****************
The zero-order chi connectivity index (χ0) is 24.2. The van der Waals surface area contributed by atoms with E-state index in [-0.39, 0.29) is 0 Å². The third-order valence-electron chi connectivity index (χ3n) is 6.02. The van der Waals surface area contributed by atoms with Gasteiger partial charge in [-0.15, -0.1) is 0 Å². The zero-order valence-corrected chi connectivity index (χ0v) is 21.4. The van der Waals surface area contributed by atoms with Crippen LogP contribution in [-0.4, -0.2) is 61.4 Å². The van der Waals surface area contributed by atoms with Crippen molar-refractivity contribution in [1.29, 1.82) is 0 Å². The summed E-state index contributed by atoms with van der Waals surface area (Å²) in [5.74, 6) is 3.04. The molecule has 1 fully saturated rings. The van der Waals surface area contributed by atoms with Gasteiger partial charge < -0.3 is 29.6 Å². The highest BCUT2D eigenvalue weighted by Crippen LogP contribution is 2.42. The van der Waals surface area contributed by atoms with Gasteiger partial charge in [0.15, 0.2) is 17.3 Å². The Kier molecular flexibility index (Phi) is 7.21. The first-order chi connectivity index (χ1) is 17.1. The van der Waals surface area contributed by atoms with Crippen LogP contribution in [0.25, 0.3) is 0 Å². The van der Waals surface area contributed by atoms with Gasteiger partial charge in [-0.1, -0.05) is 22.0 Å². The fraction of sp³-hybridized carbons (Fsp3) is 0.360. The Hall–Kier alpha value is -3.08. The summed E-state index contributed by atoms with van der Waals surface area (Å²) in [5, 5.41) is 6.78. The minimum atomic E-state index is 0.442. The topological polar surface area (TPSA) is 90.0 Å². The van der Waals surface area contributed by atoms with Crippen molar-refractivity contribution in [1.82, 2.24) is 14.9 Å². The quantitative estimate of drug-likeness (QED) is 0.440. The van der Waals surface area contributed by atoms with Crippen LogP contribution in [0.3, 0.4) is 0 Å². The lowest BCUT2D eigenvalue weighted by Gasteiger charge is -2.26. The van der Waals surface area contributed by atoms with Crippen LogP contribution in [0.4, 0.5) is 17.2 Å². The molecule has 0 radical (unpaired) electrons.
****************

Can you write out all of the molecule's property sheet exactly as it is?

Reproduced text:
The zero-order chi connectivity index (χ0) is 24.2. The van der Waals surface area contributed by atoms with E-state index in [-0.39, 0.29) is 0 Å². The third-order valence-electron chi connectivity index (χ3n) is 6.02. The van der Waals surface area contributed by atoms with Gasteiger partial charge in [-0.15, -0.1) is 0 Å². The zero-order valence-corrected chi connectivity index (χ0v) is 21.4. The van der Waals surface area contributed by atoms with Crippen LogP contribution in [-0.4, -0.2) is 61.4 Å². The van der Waals surface area contributed by atoms with Crippen molar-refractivity contribution in [1.29, 1.82) is 0 Å². The summed E-state index contributed by atoms with van der Waals surface area (Å²) in [5.74, 6) is 3.04. The molecule has 1 fully saturated rings. The van der Waals surface area contributed by atoms with Gasteiger partial charge < -0.3 is 29.6 Å². The highest BCUT2D eigenvalue weighted by Crippen LogP contribution is 2.42. The van der Waals surface area contributed by atoms with Gasteiger partial charge in [0.15, 0.2) is 17.3 Å². The Kier molecular flexibility index (Phi) is 7.21. The first-order chi connectivity index (χ1) is 17.1. The van der Waals surface area contributed by atoms with Crippen LogP contribution in [0.25, 0.3) is 0 Å². The van der Waals surface area contributed by atoms with Gasteiger partial charge in [-0.1, -0.05) is 22.0 Å². The fraction of sp³-hybridized carbons (Fsp3) is 0.360. The Hall–Kier alpha value is -3.08. The summed E-state index contributed by atoms with van der Waals surface area (Å²) in [5, 5.41) is 6.78. The minimum atomic E-state index is 0.442. The topological polar surface area (TPSA) is 90.0 Å². The van der Waals surface area contributed by atoms with Crippen molar-refractivity contribution in [1.82, 2.24) is 14.9 Å². The quantitative estimate of drug-likeness (QED) is 0.440. The van der Waals surface area contributed by atoms with Crippen LogP contribution in [0.3, 0.4) is 0 Å². The lowest BCUT2D eigenvalue weighted by Gasteiger charge is -2.26. The van der Waals surface area contributed by atoms with Crippen LogP contribution in [0.4, 0.5) is 17.2 Å². The molecule has 0 radical (unpaired) electrons.